This morning my Spa "buddy", Melinda, called bright and early and we headed down to breakfast with a window seat to gaze at the islands and snow-capped mountains as we drifted by. To help me digest the huge amounts of food I'd consumed, I took a 2-mile speedwalk around the deck until I got so dizzy that I had to stop. Next, off to the Spa for some sauna treatments and thermal soaks. Then, quick shower and lunch by a window again before layering up (it's a cooooool 12 degrees Celsius) and heading onshore to Juneau.
I have completely blown the budget (yet again) to do a $200 daytrip called "Alaska's Whales & Rainforest Trails". Our tourguide Gretchen and driver Richard picked us up from the maddeningly busy port. Luckily we were a very small group of 9 people (normally there's about 20) and we were able to get away quite quickly towards Mendenhall Glacier for the walking part of the excursion in the rainforest. En route, Gretchen asked us: "What are you expecting to see today!". I quickly shouted out, "Bears!".
We had enough time on the bus ride to our first stop for some quick historical/geological/biological facts on the area we were visiting. The No. 1 industry in Juneau is government, No. 2 is tourism and No 3 is fishing. I didn't know this before the trip, but Juneau is the State Capital and only accessible via boat or plane. In other words, you cannot drive there from any other part of Alaska as there are no roads linked to a network outside of the immediate area! The US bought Alaska from the Russians for $7,2million. A few years later, 2 famous prospectors Joe Juneau and Richard Harris found gold in Alaska - in Gold Creek near downtown Juneau. The natives lived further down in Auk Bay because the weather was better and there were more natural resources available.
20,000 years ago, the ice age carved out the South East Alaskan landscape. The Mendenhall is considered one of the most accessible glaciers in Alaska. It moves 1-3feet/day - a frozen river of ice - 13miles long and 2miles wide. There are 38 glaciers in the Juneau ice field! Last year there was 180feet of snow because all of the precipitation in the mountains falls as snow, not as rain. In the past 250 years, the Mendenhall Glacier has receded by 2 miles because it loses more ice in the summer than it gains in the winter.
Gretchen took us on a walk through lush rainforest and joked that the Alaskan state bird is the mosquito! She said that the plants are a "MASH": Moss, Alder Trees, Sitka Spruce trees and Hemlock trees. It is a Secondary growth forest which has grown up since the ice retreated. First lichen and then mosses grow in the moist climate climate and help to break down the rocks into soil for trees to grow. The trees have very shallow root systems because the soil is poor - most roots spread out like spiderwebs and the trees aren't very stable and can, therefore, be knocked over by strong winds. Most of the trees are naturally lost from the effects of wind and snow (weight of snow makes them collapse). The moss makes up most of the soil coverage. Up to as much as 70% of the tree growth are hemlock and almost 30% are spruce trees, with the occasional fir tree.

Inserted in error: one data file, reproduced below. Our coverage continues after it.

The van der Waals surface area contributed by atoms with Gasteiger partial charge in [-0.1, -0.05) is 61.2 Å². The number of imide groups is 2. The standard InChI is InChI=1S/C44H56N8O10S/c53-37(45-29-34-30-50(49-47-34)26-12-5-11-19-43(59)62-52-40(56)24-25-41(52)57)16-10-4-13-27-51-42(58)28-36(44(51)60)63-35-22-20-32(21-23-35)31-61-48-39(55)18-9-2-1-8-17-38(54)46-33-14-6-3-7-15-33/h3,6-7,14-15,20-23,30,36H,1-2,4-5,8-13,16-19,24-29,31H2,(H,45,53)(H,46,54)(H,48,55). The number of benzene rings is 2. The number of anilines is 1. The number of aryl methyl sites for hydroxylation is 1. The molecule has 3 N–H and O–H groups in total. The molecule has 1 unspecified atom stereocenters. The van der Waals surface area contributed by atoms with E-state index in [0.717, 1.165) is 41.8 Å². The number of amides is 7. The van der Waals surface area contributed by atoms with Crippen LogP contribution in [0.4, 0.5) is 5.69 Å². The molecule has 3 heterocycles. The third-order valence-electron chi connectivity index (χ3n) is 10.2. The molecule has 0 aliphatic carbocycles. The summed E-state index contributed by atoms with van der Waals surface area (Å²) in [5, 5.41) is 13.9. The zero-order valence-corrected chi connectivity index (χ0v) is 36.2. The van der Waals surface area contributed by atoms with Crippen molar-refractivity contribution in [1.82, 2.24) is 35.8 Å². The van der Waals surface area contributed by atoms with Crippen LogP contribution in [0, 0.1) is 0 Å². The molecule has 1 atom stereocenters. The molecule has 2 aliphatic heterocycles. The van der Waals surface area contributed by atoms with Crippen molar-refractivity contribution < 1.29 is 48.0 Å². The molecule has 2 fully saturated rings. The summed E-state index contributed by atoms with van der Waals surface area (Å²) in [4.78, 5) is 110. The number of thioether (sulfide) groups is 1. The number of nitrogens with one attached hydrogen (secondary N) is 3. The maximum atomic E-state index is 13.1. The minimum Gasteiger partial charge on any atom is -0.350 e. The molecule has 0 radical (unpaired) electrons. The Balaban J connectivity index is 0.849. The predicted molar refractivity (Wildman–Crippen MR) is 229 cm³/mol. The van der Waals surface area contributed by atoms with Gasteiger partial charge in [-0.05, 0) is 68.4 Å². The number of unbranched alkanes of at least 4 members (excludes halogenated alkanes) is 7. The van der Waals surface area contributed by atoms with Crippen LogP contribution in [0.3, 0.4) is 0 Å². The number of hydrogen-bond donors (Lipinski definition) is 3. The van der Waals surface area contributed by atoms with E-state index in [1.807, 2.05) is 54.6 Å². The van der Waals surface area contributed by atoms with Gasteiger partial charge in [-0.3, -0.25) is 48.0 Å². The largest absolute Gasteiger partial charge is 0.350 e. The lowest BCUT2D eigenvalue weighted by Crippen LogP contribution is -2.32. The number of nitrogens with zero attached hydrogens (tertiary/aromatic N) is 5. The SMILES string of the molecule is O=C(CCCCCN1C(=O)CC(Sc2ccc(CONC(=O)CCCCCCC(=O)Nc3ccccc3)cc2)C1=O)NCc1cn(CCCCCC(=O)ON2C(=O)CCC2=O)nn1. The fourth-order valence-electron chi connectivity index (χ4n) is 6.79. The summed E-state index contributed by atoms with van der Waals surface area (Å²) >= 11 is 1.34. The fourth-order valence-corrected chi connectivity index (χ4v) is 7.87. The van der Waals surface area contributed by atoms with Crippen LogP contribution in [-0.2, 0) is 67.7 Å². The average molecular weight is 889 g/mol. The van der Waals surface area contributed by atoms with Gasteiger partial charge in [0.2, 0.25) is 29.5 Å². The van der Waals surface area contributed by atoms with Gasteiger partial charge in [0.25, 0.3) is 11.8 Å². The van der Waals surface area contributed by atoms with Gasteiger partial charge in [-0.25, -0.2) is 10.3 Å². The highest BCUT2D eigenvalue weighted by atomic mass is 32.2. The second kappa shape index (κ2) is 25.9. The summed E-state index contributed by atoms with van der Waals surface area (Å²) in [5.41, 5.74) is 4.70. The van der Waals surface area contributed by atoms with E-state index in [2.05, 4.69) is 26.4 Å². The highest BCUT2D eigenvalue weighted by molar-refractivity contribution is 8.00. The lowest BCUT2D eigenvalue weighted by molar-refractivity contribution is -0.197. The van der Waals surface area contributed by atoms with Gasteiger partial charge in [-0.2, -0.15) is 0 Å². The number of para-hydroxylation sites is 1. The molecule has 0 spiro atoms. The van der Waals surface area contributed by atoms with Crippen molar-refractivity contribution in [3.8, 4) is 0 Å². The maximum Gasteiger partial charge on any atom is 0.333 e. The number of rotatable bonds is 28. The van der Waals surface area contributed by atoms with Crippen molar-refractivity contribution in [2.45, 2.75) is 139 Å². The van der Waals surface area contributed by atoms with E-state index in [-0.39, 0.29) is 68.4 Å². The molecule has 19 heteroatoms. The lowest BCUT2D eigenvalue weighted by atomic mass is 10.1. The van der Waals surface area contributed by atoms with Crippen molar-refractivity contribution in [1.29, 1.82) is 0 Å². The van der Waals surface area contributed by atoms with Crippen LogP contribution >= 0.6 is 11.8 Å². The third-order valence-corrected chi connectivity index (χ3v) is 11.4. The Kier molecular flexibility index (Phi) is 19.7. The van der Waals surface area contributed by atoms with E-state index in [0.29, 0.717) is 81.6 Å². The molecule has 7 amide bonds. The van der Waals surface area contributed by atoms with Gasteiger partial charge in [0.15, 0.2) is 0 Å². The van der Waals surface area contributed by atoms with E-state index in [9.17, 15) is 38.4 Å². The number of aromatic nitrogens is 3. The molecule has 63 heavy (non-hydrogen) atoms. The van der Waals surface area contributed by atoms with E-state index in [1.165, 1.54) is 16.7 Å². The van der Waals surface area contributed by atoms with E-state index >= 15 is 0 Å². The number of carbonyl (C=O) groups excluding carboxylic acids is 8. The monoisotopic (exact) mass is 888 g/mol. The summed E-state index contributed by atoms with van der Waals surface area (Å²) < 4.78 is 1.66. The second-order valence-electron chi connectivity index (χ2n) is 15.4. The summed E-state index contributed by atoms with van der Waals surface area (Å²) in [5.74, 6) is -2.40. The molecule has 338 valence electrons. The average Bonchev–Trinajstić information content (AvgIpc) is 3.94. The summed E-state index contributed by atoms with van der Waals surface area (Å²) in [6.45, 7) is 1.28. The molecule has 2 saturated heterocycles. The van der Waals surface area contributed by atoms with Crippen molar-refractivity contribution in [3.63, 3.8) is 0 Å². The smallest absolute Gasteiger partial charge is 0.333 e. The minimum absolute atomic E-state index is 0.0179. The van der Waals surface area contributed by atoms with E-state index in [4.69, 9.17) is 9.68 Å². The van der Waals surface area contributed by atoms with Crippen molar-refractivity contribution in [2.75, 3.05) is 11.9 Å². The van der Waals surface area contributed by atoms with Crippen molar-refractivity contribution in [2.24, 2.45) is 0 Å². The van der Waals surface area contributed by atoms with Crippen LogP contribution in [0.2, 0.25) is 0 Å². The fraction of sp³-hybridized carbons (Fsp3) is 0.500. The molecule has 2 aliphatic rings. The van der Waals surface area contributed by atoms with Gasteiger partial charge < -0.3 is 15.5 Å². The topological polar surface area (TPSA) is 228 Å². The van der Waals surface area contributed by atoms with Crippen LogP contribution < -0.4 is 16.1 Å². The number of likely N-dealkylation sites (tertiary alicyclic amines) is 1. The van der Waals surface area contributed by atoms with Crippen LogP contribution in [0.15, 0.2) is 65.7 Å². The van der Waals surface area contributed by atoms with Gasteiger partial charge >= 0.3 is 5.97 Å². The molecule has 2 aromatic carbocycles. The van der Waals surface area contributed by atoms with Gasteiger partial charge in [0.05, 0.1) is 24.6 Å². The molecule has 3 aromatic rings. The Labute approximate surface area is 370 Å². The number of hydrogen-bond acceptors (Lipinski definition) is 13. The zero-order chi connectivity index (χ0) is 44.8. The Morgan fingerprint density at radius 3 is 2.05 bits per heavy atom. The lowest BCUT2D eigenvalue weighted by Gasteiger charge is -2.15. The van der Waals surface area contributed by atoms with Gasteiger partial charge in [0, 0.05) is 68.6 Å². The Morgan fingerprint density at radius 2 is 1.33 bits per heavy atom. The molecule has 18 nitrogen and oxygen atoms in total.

We were led on a path which ended at a lake facing the magnificent Mendenhall Glacier towering up into the mountains in the distance. As we walked through a clearing in the trees and onto the beach sand, it was like walking into an invisible freezer! The temperature dropped dramatically as the chilly glacial breeze descended like an invisible waterfall. It was surreal to see icebergs floating in the water. In the distance, a real torrent of a waterfall thundered into the lake but, otherwise, it was very peaceful and calm.
As we walked back to the bus, alongside a stream, Gretchen explained that Chum, Sockeye, King, Silver and Pink salmon are the 5 different types of Salmon. Typically, most come back to the same stream but they do find other streams. When they spawn, they find freshwater but they slowly start decaying. The trees around Steep Creek are very tall because the Salmon act as a natural fertiliser once they've decayed and died! The salmon people like to eat fresh are primarily Sockeye and King and the Pink type is mainly smoked. Farming fish is illegal in Alaska because of environmental concerns and the potential threat that these farms could have on their wild salmon population so, instead, there are hatcheries to "balance out" the fishing industry and provide a steady supply into the wild.